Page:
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Of: Ralph Waldschmidt

Nothing again: Wetzlar’s Magnus Fredriksen bitterly disappointed after the 26:30 against HC Erlangen. © Harald Friedrich

Arrived in reality. The 26:30 (9:15) against HC Erlangen ended all dreams of international business for the local handball Bundesliga team HSG Wetzlar.

A lot must have happened in the Buderus Arena when coach Benjamin Matschke sends his team back to the floor very early in the half-time break for a “penalty training report”. It is. After a disastrous first 30 minutes against HC Erlangen and a 9:15 deficit at the break, it was the coach who otherwise seemed so diplomatic Oberkante Unterlippe. Luckily Matschke’s inner level of anger didn’t result in pure fainting in the second half at the home game -26:30, because his team, who had been playing underground for a long time, at least unpacked their fighting spirit after the 10:20 (36th) and thus at least prevented a result fiasco.

The Mittelhessen started the service for the Thursday late shift with a considerable delay. The 0:3 (7th) and 5:10 deficit (18th) immediately brought back the memory of unadorned home performances such as against HSV Hamburg or Bergische HC. The home game trauma since the return of the spectators continued to accompany the Green-Whites against the highly efficient and provocatively sober Erlangen team until the break-time dismantling of 9:15.

The only 2,200 (sometimes even free of charge) spectators in the stands of the Buderus Arena, who are only too happy to finally experience such spectacularly enthusiastic HSG performances with their own eyes, such as during the Corona ghost times against THW Kiel or Rhein-Neckar Löwen, are also of concern would like.

The first whistles from the grandstands, which were already audible after 25 minutes at Zechel-5:13 from the district, were alarming.

The defensive work, which, like five days ago against Füchse Berlin, did not get a grip on the small group game build-up/circle of guests. The result: HC half players Antonio Metzner and Simon Jeppsson, in cooperation with (auxiliary) line runner Tim Zechel, duped the Wetzlar guard half a dozen times up to half-time, and a dozen times until the end!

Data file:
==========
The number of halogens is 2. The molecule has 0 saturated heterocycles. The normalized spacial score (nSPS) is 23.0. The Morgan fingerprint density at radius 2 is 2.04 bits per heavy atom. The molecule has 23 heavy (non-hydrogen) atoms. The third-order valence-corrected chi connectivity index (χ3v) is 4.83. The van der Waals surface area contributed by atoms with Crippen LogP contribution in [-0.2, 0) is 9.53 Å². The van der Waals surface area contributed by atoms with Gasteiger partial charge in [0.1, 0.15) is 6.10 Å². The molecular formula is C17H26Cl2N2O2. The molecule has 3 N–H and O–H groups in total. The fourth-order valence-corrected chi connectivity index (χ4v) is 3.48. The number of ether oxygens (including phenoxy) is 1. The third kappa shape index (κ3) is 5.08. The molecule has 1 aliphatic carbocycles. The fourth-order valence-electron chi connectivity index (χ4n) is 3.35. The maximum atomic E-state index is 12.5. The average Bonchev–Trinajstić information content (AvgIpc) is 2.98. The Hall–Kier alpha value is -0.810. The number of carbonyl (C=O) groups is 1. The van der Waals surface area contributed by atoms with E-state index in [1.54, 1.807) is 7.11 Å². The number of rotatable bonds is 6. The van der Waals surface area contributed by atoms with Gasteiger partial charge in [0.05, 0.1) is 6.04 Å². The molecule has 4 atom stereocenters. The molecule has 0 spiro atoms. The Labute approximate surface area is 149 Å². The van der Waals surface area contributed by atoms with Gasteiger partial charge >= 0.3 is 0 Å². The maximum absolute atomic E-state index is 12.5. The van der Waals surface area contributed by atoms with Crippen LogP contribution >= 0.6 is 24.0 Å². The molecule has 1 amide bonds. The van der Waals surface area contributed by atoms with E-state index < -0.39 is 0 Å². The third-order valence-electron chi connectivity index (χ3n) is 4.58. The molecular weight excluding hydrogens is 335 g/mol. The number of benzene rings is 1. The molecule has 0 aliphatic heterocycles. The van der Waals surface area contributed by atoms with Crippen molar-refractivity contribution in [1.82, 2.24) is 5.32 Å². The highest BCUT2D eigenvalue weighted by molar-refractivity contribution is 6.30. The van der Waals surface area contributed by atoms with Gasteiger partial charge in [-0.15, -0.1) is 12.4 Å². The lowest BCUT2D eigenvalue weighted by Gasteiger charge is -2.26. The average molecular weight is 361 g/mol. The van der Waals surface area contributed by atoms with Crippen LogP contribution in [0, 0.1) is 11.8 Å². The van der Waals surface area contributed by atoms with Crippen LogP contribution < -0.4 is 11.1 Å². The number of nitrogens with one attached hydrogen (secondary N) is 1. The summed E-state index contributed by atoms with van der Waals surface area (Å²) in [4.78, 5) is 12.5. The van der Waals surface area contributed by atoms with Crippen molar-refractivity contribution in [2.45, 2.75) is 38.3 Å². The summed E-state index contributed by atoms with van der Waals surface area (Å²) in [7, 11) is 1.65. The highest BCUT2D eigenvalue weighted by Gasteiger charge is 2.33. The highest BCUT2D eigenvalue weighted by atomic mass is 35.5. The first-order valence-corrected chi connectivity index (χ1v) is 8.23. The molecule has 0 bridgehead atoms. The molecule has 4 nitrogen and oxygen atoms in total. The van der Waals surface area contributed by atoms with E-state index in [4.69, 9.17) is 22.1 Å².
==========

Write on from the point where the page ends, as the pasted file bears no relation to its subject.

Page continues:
The still high number of technical errors and misses, which would undoubtedly make every young coach’s face flush, which is now a common thread through the second half of the Bundesliga, is worrying.

Fredriksen and Co. missed the start of their shift again right at the beginning of the second half. Adam Nyfjäll missed the next big chance against HCE keeper Klemen Ferlin (31st), Emil Mellegard received a two-minute penalty (32nd) – and so Benjamin Matschke had to see the green at 10:20 (Sellin, 36th). Pull card as an emergency brake.

The fact that the game did not become a fiasco in terms of results was due to the emotions that the HSG players, who were full of honor, finally unpacked in the final phase and were even able to sniff the point win again at 23:26 in the 54th minute. But that would have reversed handball conditions, it would have been undeserved points – as unpatriotic as it may sound.

“We weren’t there as a team,” admitted Wetzlar’s right winger Lars Weissgerber. Coach Benjamin Matschke needed a long time to regain his composure: “In the first 45 minutes we missed everything that makes us different.”

HSG Wetzlar: Till Klimpke, Komok; Srsen, Nyfjäll (1), Ole Klimpke (1), Mirkulovski, Danner (1), Weissgerber (3), Holst (2/2), Fredriksen (1), Forsell Schefvert (4), Okpara, Mellegard (2), Rubin (6), Novak, Cavor (5).

HC Erlangen: Sonne Hansen, Ferlin; Seitz, Sellin (6), Jäger, Overby, Fäth, Kellner, Büdel, Bissel (2), Metzner (1), Link, Jeppsson (4), Steinert (5/4), Leban, Zechel (12).

Shorthand / Referee: Thöne/Zupanovic (Berlin). – Spectators: 2200. – Time penalties: Nyfjäll (10th), Novak (17th), Mellegard (31st, all Wetzlar); Overby (11th, 15th), Metzner (38th), Büdel (53rd, all Erlangen). – Penalties: 2/3:4/4.

Significant: Erlangen’s right winger Johannes Sellin can – for 45 minutes – choose the corner against HSG goalkeeper Till Klimpke and a suspended Stefan Cavor. © Harald Friedrich

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